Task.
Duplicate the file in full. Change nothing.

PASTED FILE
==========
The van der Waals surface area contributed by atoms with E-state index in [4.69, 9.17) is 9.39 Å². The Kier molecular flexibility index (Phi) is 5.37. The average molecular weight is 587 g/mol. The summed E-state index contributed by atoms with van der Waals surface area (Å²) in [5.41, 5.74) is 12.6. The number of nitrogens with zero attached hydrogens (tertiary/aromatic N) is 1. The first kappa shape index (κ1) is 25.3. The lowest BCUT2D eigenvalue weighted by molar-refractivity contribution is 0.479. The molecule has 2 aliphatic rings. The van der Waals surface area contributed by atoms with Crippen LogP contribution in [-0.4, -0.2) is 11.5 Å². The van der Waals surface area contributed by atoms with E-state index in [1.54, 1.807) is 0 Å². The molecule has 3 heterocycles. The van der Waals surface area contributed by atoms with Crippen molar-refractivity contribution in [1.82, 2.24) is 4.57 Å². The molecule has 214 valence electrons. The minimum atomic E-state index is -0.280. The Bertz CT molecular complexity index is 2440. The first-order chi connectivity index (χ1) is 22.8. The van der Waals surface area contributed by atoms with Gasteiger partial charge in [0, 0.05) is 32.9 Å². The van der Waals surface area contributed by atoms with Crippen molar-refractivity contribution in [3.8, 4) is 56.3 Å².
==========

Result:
The van der Waals surface area contributed by atoms with E-state index in [4.69, 9.17) is 9.39 Å². The Kier molecular flexibility index (Phi) is 5.37. The average molecular weight is 587 g/mol. The summed E-state index contributed by atoms with van der Waals surface area (Å²) in [5.41, 5.74) is 12.6. The number of nitrogens with zero attached hydrogens (tertiary/aromatic N) is 1. The first kappa shape index (κ1) is 25.3. The lowest BCUT2D eigenvalue weighted by molar-refractivity contribution is 0.479. The molecule has 2 aliphatic rings. The van der Waals surface area contributed by atoms with Crippen LogP contribution in [-0.4, -0.2) is 11.5 Å². The van der Waals surface area contributed by atoms with E-state index in [1.54, 1.807) is 0 Å². The molecule has 3 heterocycles. The van der Waals surface area contributed by atoms with Crippen molar-refractivity contribution in [1.82, 2.24) is 4.57 Å². The molecule has 214 valence electrons. The minimum atomic E-state index is -0.280. The Bertz CT molecular complexity index is 2440. The first-order chi connectivity index (χ1) is 22.8. The van der Waals surface area contributed by atoms with Gasteiger partial charge in [0, 0.05) is 32.9 Å². The van der Waals surface area contributed by atoms with Crippen molar-refractivity contribution in [3.8, 4) is 56.3 Å².